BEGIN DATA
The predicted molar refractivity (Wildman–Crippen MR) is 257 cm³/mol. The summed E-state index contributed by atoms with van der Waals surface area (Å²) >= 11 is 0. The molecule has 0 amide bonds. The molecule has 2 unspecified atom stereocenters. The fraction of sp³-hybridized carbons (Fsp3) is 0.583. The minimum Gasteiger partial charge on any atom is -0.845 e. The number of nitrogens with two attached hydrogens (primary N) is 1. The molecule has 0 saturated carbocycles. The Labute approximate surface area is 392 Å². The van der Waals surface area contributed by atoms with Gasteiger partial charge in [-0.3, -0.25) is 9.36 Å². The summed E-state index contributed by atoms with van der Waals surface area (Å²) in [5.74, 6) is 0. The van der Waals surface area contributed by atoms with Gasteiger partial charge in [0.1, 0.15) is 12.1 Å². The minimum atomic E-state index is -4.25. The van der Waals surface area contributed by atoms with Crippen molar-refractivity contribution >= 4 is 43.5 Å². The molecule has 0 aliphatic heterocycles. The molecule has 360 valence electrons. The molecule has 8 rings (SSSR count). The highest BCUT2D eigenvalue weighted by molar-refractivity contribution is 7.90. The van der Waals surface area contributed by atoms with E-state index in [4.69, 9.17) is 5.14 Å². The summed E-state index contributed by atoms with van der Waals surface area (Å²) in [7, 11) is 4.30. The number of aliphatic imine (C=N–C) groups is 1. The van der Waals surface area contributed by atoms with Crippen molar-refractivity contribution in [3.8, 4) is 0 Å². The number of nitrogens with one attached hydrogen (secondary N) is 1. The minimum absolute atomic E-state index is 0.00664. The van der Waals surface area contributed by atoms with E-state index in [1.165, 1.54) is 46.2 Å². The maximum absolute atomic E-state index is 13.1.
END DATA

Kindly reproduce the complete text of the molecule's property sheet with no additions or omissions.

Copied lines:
The predicted molar refractivity (Wildman–Crippen MR) is 257 cm³/mol. The summed E-state index contributed by atoms with van der Waals surface area (Å²) >= 11 is 0. The molecule has 0 amide bonds. The molecule has 2 unspecified atom stereocenters. The fraction of sp³-hybridized carbons (Fsp3) is 0.583. The minimum Gasteiger partial charge on any atom is -0.845 e. The number of nitrogens with two attached hydrogens (primary N) is 1. The molecule has 0 saturated carbocycles. The Labute approximate surface area is 392 Å². The van der Waals surface area contributed by atoms with Gasteiger partial charge in [-0.3, -0.25) is 9.36 Å². The summed E-state index contributed by atoms with van der Waals surface area (Å²) in [5.74, 6) is 0. The van der Waals surface area contributed by atoms with Gasteiger partial charge in [0.1, 0.15) is 12.1 Å². The minimum atomic E-state index is -4.25. The van der Waals surface area contributed by atoms with Crippen molar-refractivity contribution >= 4 is 43.5 Å². The molecule has 0 aliphatic heterocycles. The molecule has 360 valence electrons. The molecule has 8 rings (SSSR count). The highest BCUT2D eigenvalue weighted by molar-refractivity contribution is 7.90. The van der Waals surface area contributed by atoms with E-state index in [4.69, 9.17) is 5.14 Å². The summed E-state index contributed by atoms with van der Waals surface area (Å²) in [7, 11) is 4.30. The number of aliphatic imine (C=N–C) groups is 1. The van der Waals surface area contributed by atoms with Crippen molar-refractivity contribution in [3.8, 4) is 0 Å². The number of nitrogens with one attached hydrogen (secondary N) is 1. The minimum absolute atomic E-state index is 0.00664. The van der Waals surface area contributed by atoms with E-state index in [1.165, 1.54) is 46.2 Å². The maximum absolute atomic E-state index is 13.1.